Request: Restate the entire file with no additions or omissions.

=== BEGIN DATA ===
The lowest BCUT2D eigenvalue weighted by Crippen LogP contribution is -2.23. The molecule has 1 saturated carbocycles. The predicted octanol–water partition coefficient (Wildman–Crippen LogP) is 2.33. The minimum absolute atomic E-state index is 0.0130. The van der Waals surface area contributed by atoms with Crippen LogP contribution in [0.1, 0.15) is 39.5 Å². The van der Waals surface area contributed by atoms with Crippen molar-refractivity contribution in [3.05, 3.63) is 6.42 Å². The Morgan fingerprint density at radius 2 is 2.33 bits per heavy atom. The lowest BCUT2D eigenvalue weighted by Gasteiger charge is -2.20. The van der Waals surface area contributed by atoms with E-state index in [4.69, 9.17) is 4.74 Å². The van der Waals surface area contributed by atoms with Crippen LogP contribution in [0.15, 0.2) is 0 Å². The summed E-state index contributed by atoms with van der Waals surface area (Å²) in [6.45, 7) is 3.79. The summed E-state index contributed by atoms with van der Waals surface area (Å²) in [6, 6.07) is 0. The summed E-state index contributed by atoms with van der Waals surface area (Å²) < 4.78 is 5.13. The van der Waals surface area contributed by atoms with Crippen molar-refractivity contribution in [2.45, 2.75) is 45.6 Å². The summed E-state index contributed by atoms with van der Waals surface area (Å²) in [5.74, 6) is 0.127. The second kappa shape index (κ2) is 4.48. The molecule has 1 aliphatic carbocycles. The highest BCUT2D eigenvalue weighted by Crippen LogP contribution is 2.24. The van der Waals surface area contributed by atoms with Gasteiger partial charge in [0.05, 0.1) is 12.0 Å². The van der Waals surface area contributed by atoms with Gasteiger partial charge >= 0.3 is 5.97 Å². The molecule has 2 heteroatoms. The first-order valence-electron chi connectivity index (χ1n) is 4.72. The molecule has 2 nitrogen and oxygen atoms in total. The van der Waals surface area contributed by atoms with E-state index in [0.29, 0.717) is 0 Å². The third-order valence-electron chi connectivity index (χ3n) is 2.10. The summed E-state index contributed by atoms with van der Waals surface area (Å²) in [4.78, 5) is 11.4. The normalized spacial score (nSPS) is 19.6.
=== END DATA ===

The lowest BCUT2D eigenvalue weighted by Crippen LogP contribution is -2.23. The molecule has 1 saturated carbocycles. The predicted octanol–water partition coefficient (Wildman–Crippen LogP) is 2.33. The minimum absolute atomic E-state index is 0.0130. The van der Waals surface area contributed by atoms with Crippen LogP contribution in [0.1, 0.15) is 39.5 Å². The van der Waals surface area contributed by atoms with Crippen molar-refractivity contribution in [3.05, 3.63) is 6.42 Å². The Morgan fingerprint density at radius 2 is 2.33 bits per heavy atom. The lowest BCUT2D eigenvalue weighted by Gasteiger charge is -2.20. The van der Waals surface area contributed by atoms with E-state index in [4.69, 9.17) is 4.74 Å². The van der Waals surface area contributed by atoms with Crippen LogP contribution in [0.15, 0.2) is 0 Å². The summed E-state index contributed by atoms with van der Waals surface area (Å²) in [6.45, 7) is 3.79. The summed E-state index contributed by atoms with van der Waals surface area (Å²) in [6, 6.07) is 0. The summed E-state index contributed by atoms with van der Waals surface area (Å²) < 4.78 is 5.13. The van der Waals surface area contributed by atoms with Crippen molar-refractivity contribution in [2.45, 2.75) is 45.6 Å². The summed E-state index contributed by atoms with van der Waals surface area (Å²) in [5.74, 6) is 0.127. The second kappa shape index (κ2) is 4.48. The molecule has 1 aliphatic carbocycles. The highest BCUT2D eigenvalue weighted by Crippen LogP contribution is 2.24. The van der Waals surface area contributed by atoms with Gasteiger partial charge in [0.05, 0.1) is 12.0 Å². The van der Waals surface area contributed by atoms with Gasteiger partial charge >= 0.3 is 5.97 Å². The molecule has 2 heteroatoms. The first-order valence-electron chi connectivity index (χ1n) is 4.72. The molecule has 2 nitrogen and oxygen atoms in total. The van der Waals surface area contributed by atoms with E-state index in [0.29, 0.717) is 0 Å². The third-order valence-electron chi connectivity index (χ3n) is 2.10. The summed E-state index contributed by atoms with van der Waals surface area (Å²) in [4.78, 5) is 11.4. The normalized spacial score (nSPS) is 19.6.